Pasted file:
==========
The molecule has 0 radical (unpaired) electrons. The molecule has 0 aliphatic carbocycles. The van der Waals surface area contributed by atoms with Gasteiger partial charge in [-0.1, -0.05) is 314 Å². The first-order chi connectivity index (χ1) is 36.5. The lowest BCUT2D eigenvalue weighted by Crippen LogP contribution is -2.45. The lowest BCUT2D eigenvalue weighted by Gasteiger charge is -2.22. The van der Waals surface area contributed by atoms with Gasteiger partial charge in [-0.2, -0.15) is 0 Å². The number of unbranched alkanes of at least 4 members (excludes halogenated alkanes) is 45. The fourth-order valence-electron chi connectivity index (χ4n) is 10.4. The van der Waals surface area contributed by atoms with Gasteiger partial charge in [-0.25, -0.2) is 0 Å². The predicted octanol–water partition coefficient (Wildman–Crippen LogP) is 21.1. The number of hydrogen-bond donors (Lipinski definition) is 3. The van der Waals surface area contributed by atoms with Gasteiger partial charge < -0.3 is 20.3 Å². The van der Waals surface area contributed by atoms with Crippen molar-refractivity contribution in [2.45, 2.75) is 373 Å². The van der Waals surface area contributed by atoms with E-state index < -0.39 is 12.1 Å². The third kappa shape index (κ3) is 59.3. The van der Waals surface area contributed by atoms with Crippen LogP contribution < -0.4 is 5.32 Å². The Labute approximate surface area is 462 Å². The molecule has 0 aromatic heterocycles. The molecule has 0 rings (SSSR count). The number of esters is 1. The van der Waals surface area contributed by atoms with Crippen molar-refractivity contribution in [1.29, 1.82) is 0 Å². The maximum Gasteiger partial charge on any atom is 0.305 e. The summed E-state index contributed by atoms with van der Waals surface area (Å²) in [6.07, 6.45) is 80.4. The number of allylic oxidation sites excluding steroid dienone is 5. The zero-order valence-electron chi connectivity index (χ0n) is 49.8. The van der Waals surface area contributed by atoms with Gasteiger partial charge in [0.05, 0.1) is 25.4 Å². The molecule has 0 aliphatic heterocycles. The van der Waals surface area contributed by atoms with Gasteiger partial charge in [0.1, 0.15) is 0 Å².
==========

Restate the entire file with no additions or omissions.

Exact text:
The molecule has 0 radical (unpaired) electrons. The molecule has 0 aliphatic carbocycles. The van der Waals surface area contributed by atoms with Gasteiger partial charge in [-0.1, -0.05) is 314 Å². The first-order chi connectivity index (χ1) is 36.5. The lowest BCUT2D eigenvalue weighted by Crippen LogP contribution is -2.45. The lowest BCUT2D eigenvalue weighted by Gasteiger charge is -2.22. The van der Waals surface area contributed by atoms with Gasteiger partial charge in [-0.2, -0.15) is 0 Å². The number of unbranched alkanes of at least 4 members (excludes halogenated alkanes) is 45. The fourth-order valence-electron chi connectivity index (χ4n) is 10.4. The van der Waals surface area contributed by atoms with Gasteiger partial charge in [-0.25, -0.2) is 0 Å². The predicted octanol–water partition coefficient (Wildman–Crippen LogP) is 21.1. The number of hydrogen-bond donors (Lipinski definition) is 3. The van der Waals surface area contributed by atoms with Gasteiger partial charge < -0.3 is 20.3 Å². The van der Waals surface area contributed by atoms with Crippen molar-refractivity contribution in [2.45, 2.75) is 373 Å². The van der Waals surface area contributed by atoms with E-state index < -0.39 is 12.1 Å². The third kappa shape index (κ3) is 59.3. The van der Waals surface area contributed by atoms with Crippen LogP contribution < -0.4 is 5.32 Å². The Labute approximate surface area is 462 Å². The molecule has 0 aromatic heterocycles. The molecule has 0 rings (SSSR count). The number of esters is 1. The van der Waals surface area contributed by atoms with Crippen molar-refractivity contribution in [1.29, 1.82) is 0 Å². The maximum Gasteiger partial charge on any atom is 0.305 e. The summed E-state index contributed by atoms with van der Waals surface area (Å²) in [6.07, 6.45) is 80.4. The number of allylic oxidation sites excluding steroid dienone is 5. The zero-order valence-electron chi connectivity index (χ0n) is 49.8. The van der Waals surface area contributed by atoms with Gasteiger partial charge in [0.05, 0.1) is 25.4 Å². The molecule has 0 aliphatic heterocycles. The van der Waals surface area contributed by atoms with Gasteiger partial charge in [0.1, 0.15) is 0 Å².